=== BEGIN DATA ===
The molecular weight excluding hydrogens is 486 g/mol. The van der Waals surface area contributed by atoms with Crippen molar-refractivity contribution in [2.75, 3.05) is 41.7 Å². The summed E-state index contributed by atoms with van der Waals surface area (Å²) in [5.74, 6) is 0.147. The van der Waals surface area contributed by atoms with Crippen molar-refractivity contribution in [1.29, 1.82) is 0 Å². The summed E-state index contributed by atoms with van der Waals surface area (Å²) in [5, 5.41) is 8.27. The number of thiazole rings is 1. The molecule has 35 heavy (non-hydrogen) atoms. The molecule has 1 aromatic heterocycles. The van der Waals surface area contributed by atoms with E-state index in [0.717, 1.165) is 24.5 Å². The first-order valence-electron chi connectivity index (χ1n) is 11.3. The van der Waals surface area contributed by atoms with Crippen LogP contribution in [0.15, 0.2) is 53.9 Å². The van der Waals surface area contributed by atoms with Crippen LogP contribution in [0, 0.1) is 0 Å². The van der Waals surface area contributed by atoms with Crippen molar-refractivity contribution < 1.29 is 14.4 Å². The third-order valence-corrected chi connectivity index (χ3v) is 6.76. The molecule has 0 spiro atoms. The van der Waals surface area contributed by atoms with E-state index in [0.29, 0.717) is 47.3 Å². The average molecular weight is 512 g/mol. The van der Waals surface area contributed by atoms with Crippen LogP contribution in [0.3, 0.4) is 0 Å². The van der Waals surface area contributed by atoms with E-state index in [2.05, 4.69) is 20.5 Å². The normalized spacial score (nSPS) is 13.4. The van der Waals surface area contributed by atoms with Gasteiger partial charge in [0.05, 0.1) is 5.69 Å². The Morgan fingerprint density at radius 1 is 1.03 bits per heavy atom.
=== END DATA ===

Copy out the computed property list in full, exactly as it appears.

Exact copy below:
The molecular weight excluding hydrogens is 486 g/mol. The van der Waals surface area contributed by atoms with Crippen molar-refractivity contribution in [2.75, 3.05) is 41.7 Å². The summed E-state index contributed by atoms with van der Waals surface area (Å²) in [5.74, 6) is 0.147. The van der Waals surface area contributed by atoms with Crippen molar-refractivity contribution in [1.29, 1.82) is 0 Å². The summed E-state index contributed by atoms with van der Waals surface area (Å²) in [5, 5.41) is 8.27. The number of thiazole rings is 1. The molecule has 35 heavy (non-hydrogen) atoms. The molecule has 1 aromatic heterocycles. The van der Waals surface area contributed by atoms with E-state index in [0.717, 1.165) is 24.5 Å². The first-order valence-electron chi connectivity index (χ1n) is 11.3. The van der Waals surface area contributed by atoms with Crippen LogP contribution in [0.15, 0.2) is 53.9 Å². The van der Waals surface area contributed by atoms with Crippen LogP contribution in [0, 0.1) is 0 Å². The van der Waals surface area contributed by atoms with Crippen molar-refractivity contribution < 1.29 is 14.4 Å². The third-order valence-corrected chi connectivity index (χ3v) is 6.76. The molecule has 0 spiro atoms. The van der Waals surface area contributed by atoms with E-state index in [0.29, 0.717) is 47.3 Å². The average molecular weight is 512 g/mol. The van der Waals surface area contributed by atoms with Crippen LogP contribution in [0.3, 0.4) is 0 Å². The van der Waals surface area contributed by atoms with E-state index in [2.05, 4.69) is 20.5 Å². The normalized spacial score (nSPS) is 13.4. The van der Waals surface area contributed by atoms with Gasteiger partial charge in [0.05, 0.1) is 5.69 Å². The Morgan fingerprint density at radius 1 is 1.03 bits per heavy atom.